I thought Responsive Infractructure is the third leg because DOD wants to draw attention to it as an otherwise overlooked but crucial part of military capability. Modern military systems require a lot of supporting infrastructure to maintain them, improve them, and build new ones. There are two big things eating away at US military infrastructure: 1) the US is slowly transitioning away from being a manufacturing nation and moving towards being a service nation, and 2) DOD is having to slow procurement due to increased manufacturing costs (which is caused by, and in turn causes reason 1). Case in point, the US is the only nuclear power without the capability to manufacture new nuclear weapons. If DOD and DOE had prioritized nuclear infrastructure early on, the costs to maintain and consolidate it would probably have been much less than the costs to start it back up now (in addition to the fact that it will take us about 20 years to develop pit production capability). Maybe DOD is worried about something similar happening to Carrier production, or ballistic missile manufacturing capability in this time of reduced procurement.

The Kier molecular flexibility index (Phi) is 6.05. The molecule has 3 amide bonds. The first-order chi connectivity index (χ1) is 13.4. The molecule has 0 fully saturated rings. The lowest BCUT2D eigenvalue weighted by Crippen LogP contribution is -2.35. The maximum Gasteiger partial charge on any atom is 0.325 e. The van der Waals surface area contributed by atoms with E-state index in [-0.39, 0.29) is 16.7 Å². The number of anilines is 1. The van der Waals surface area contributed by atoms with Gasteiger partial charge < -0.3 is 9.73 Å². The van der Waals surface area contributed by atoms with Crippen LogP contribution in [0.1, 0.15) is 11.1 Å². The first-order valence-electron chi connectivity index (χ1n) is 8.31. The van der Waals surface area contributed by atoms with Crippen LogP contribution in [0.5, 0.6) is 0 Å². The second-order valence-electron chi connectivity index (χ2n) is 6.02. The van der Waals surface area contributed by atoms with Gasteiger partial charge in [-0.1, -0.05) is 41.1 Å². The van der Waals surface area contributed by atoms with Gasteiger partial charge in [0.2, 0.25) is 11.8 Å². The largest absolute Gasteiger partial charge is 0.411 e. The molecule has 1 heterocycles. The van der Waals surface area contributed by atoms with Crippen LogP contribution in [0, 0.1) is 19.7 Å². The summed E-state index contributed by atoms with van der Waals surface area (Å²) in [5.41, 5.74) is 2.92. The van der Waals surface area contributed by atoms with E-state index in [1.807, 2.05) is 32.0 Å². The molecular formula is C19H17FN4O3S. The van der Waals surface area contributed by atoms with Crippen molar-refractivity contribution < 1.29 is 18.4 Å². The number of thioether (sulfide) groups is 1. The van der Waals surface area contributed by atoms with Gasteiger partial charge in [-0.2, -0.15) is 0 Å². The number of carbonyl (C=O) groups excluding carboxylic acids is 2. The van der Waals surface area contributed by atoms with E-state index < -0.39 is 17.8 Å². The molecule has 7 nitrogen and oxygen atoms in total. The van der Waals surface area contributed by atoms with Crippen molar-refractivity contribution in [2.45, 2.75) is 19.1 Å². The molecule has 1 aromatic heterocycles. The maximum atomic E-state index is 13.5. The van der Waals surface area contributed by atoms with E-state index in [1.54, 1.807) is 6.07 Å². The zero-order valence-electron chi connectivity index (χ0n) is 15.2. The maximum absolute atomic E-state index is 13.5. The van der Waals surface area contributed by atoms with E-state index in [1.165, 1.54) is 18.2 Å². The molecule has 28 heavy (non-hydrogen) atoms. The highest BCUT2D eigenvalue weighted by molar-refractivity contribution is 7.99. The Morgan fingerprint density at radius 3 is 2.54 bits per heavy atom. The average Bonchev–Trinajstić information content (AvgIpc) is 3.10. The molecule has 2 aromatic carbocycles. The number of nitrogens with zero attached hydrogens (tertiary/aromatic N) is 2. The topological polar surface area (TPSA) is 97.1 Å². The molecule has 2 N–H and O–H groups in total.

5. james (History)

    A marketing thinly disguised as strategy. Andrew, your comment about pit production reminds me of the NASA bureaucrat who, in the aftermath of the Challenger explosion, asserted the Shuttle program had to continue because it would take twenty years to rebuild the Saturn V. It only took ten years the first time around.

    What is your basis for asserting that it would take twenty years to restart pit production? How can you argue that anyone could build a carrier faster than we could and, if so, isn’t that more a sign of a sclerotic and corrupt procurement process than a lack of funding?

  6. J. (History)

    I agree with what Andrew said. BBoy, in reference to the number of systems, you’re missing the point, it’s a triad of capabilities, and each capability can have a Family of Systems supporting said capability. I understand the case – I think the prior triad was strictly offense-oriented, this new triad is more holistic and more counterproliferation centric. It’s not bad.

    Why C2I lost out. It’s a horizontal enabler, not a primary system. I’ve seen the same thing in the CP discussions.

  7. Andrew